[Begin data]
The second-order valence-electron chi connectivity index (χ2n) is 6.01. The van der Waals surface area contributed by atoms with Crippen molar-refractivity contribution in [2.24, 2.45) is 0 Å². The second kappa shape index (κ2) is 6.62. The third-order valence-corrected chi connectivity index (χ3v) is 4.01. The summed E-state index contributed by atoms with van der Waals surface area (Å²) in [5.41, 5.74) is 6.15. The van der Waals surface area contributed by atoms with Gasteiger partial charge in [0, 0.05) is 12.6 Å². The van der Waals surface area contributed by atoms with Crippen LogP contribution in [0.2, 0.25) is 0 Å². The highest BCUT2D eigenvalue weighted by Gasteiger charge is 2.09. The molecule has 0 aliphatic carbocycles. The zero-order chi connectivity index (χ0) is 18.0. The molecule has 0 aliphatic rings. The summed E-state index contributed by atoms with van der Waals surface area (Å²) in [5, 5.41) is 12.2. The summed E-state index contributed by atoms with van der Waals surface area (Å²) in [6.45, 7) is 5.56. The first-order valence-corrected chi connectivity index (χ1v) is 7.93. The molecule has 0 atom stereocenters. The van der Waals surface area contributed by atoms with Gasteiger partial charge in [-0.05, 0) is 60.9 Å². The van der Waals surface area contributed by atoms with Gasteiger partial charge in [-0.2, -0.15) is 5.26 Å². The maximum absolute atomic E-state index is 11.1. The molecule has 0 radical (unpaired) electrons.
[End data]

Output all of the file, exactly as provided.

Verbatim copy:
The second-order valence-electron chi connectivity index (χ2n) is 6.01. The van der Waals surface area contributed by atoms with Crippen molar-refractivity contribution in [2.24, 2.45) is 0 Å². The second kappa shape index (κ2) is 6.62. The third-order valence-corrected chi connectivity index (χ3v) is 4.01. The summed E-state index contributed by atoms with van der Waals surface area (Å²) in [5.41, 5.74) is 6.15. The van der Waals surface area contributed by atoms with Gasteiger partial charge in [0, 0.05) is 12.6 Å². The van der Waals surface area contributed by atoms with Crippen LogP contribution in [0.2, 0.25) is 0 Å². The highest BCUT2D eigenvalue weighted by Gasteiger charge is 2.09. The molecule has 0 aliphatic carbocycles. The zero-order chi connectivity index (χ0) is 18.0. The molecule has 0 aliphatic rings. The summed E-state index contributed by atoms with van der Waals surface area (Å²) in [5, 5.41) is 12.2. The summed E-state index contributed by atoms with van der Waals surface area (Å²) in [6.45, 7) is 5.56. The first-order valence-corrected chi connectivity index (χ1v) is 7.93. The molecule has 0 atom stereocenters. The van der Waals surface area contributed by atoms with Gasteiger partial charge in [-0.05, 0) is 60.9 Å². The van der Waals surface area contributed by atoms with Gasteiger partial charge in [-0.2, -0.15) is 5.26 Å². The maximum absolute atomic E-state index is 11.1. The molecule has 0 radical (unpaired) electrons.